Friday, 28 November 2014

Birdman or (The Unexpected Virtue of Ignorance)


Yeah, I know, I have exceeded the allowable ‘Wow’s for 2014. But Birdman, despite leaving me ‘dazed and confused’, is such a unique amazing film that a ‘Wow’ is unavoidable.

Birdman, directed (and co-written) by Alejandro Gonzalez Inarritu (who has not made a film I didn’t love) stars Michael Keaton as Riggan, an actor whose popular role as the action hero Birdman is two decades behind him (just like Keaton’s role as Batman).  Riggan has adapted a play by Raymond Carver for Broadway and has invested everything he has in one last attempt at a comeback (he is directing and starring in the play) because he’s in the midst of an existential crisis, wondering if his life matters (or has mattered) at all.

But one crisis follows another, especially when Riggan hires Mike (Edward Norton) as a last-minute replacement for one of the play’s four roles. Mike, who is living with another one of the actors (Lesley, played by Naomi Watts), is an egotist. Meanwhile Riggan’s daughter, Sam (Emma Stone), who works as his assistant, is not an encouraging presence in his life; and his ex-wife, Sylvia (Amy Ryan) isn’t always helpful either. And then there’s his girlfriend, Laura (Andrea Riseborough), who tells Riggan she’s pregnant on the eve of the play’s preview.

All of this could be entertaining enough even without the absolutely astonishing camerawork and flawless acting. The camera follows characters from room to room and in and out of buildings as if the film is one long shot (which it isn’t). It also dances around in a fluid way that is mesmerizing while often zooming in for some stunning close-up work that let’s the actors shine. And wow do those actors shine. I’ve always liked Keaton, but this is far and away his best performance and well-deserving of an Oscar in a year that again boasts many excellent performances. And Stone is remarkable, stealing every scene she’s in. The rest of the actors named above are not far behind.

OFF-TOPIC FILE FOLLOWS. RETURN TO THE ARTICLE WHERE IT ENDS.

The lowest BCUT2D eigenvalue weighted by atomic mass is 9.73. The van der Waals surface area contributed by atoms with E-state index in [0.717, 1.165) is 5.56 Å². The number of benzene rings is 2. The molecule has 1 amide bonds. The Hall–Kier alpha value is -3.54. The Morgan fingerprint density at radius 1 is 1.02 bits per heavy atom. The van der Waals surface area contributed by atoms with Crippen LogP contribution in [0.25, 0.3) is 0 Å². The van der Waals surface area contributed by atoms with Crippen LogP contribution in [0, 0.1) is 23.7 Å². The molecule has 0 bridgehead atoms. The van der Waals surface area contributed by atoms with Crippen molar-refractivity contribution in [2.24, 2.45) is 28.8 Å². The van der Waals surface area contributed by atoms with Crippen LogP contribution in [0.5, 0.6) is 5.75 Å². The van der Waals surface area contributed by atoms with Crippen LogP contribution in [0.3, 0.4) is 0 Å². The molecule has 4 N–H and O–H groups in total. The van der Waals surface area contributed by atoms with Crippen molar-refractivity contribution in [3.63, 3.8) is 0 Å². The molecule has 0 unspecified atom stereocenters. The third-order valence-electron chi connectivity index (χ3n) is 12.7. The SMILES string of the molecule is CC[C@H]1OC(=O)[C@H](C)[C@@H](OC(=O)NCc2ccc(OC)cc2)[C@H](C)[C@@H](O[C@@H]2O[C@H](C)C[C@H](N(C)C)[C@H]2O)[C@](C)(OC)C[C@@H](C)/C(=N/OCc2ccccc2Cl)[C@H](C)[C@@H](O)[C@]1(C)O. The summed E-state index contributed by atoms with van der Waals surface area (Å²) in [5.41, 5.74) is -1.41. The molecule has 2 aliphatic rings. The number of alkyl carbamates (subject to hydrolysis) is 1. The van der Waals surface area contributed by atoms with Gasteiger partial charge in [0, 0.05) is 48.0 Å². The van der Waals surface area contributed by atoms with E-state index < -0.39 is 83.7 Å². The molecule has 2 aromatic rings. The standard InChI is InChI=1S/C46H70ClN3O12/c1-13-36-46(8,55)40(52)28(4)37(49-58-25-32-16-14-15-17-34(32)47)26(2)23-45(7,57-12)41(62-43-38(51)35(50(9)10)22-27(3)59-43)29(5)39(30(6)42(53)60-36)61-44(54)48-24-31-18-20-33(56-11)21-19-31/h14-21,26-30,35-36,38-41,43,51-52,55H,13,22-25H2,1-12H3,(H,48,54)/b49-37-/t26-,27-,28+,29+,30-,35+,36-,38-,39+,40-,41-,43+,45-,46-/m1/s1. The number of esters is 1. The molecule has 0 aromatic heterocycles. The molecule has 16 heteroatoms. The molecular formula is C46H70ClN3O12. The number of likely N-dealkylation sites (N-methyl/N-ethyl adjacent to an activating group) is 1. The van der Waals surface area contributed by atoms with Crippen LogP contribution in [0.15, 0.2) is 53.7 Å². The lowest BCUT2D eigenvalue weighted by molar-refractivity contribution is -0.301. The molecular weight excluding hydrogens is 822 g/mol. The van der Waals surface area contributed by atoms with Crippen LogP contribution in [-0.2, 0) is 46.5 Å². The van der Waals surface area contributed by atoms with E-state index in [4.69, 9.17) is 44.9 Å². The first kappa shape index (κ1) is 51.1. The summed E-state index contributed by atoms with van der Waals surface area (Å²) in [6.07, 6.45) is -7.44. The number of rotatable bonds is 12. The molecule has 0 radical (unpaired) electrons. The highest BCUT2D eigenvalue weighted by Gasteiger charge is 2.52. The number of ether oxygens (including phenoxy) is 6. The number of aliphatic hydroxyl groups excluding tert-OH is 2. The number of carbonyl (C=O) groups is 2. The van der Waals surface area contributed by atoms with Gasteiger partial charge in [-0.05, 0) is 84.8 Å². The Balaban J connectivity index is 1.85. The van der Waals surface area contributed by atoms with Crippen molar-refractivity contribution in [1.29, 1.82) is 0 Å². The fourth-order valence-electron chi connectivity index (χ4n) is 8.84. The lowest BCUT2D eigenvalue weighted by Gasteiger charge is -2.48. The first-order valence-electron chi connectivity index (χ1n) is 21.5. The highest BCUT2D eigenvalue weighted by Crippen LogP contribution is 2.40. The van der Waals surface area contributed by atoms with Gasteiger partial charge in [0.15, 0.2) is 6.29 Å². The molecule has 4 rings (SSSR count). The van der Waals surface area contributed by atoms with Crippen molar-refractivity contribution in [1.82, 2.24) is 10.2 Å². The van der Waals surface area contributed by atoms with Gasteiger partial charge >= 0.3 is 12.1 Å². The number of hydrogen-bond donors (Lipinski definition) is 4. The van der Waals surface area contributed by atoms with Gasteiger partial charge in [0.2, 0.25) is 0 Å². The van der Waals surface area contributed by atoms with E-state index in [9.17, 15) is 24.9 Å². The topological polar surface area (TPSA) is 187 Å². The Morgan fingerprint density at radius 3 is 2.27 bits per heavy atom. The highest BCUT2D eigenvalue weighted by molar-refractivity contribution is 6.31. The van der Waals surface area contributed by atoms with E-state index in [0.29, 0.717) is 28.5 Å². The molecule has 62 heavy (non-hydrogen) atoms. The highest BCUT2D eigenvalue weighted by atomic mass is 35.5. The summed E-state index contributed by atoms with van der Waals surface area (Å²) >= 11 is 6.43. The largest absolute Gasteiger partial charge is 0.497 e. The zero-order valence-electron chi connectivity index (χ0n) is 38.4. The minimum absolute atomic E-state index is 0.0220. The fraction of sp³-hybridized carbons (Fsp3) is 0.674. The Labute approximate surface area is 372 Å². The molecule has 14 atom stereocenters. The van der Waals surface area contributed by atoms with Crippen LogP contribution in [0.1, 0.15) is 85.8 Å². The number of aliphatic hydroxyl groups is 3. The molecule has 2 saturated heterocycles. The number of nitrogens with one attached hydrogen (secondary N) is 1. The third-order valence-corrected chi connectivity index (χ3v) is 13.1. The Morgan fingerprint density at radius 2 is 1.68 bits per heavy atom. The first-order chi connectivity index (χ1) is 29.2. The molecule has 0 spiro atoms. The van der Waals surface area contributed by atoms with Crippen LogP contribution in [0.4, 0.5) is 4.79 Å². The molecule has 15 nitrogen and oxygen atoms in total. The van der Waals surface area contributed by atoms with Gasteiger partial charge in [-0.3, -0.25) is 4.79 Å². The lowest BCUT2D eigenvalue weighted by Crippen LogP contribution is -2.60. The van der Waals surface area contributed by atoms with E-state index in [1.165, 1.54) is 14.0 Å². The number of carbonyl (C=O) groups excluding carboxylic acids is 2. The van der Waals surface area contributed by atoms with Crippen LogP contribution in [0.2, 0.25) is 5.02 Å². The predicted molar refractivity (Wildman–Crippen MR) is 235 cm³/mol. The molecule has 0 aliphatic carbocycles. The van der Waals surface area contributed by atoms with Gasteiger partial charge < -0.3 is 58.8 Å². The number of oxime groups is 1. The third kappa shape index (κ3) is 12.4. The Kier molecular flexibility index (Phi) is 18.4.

On top of that, you have lots of intelligent (and often funny) dialogue that satirizes our cult of celebrity, a fascinating drum score, a Raymond Carver play and even a comment about the way people prefer mindless action flicks to philosophical dramas (like this one).

But let’s come back to my use of the word ‘could’ in the beginning of the fourth paragraph. There is so much to love in this work of art (it is the work of a genius), but Deanna was correct in warning me that this unusual film is often difficult to enjoy. Birdman is clearly meant to be a thoughtful and thought-provoking film, and it is. The problem is the constant struggle to get your head around what it’s trying to say and do, a struggle that’s exacerbated by the intentional fine line between fantasy and reality. Just when you think you have it figured out, something happens to derail your assumptions.

But never mind; that just means I need to see Birdman again, as soon as possible. In the meantime, it deserves no less than **** for being such an original example of independent filmmaking at its bravest and finest. My mug is up, but I haven’t figured out exactly what kind of liquid is inside. What a year!

Saturday, 22 November 2014


Jon Stewart's first film tells a very important story and features some good actors, but it blows the opportunity to tell us more about life in Iran and it all felt a little too much like made-for-TV. A solid *** and I look forward to Stewart's next effort. For my full review of Rosewater, see:

Thursday, 20 November 2014

Before I Go to Sleep

This psychological thriller has received very mediocre reviews, but I couldn’t resist the opportunity to watch Colin Firth and Nicole Kidman together again (they were great in last year’s The Railway Man), so I took a chance on this small British film.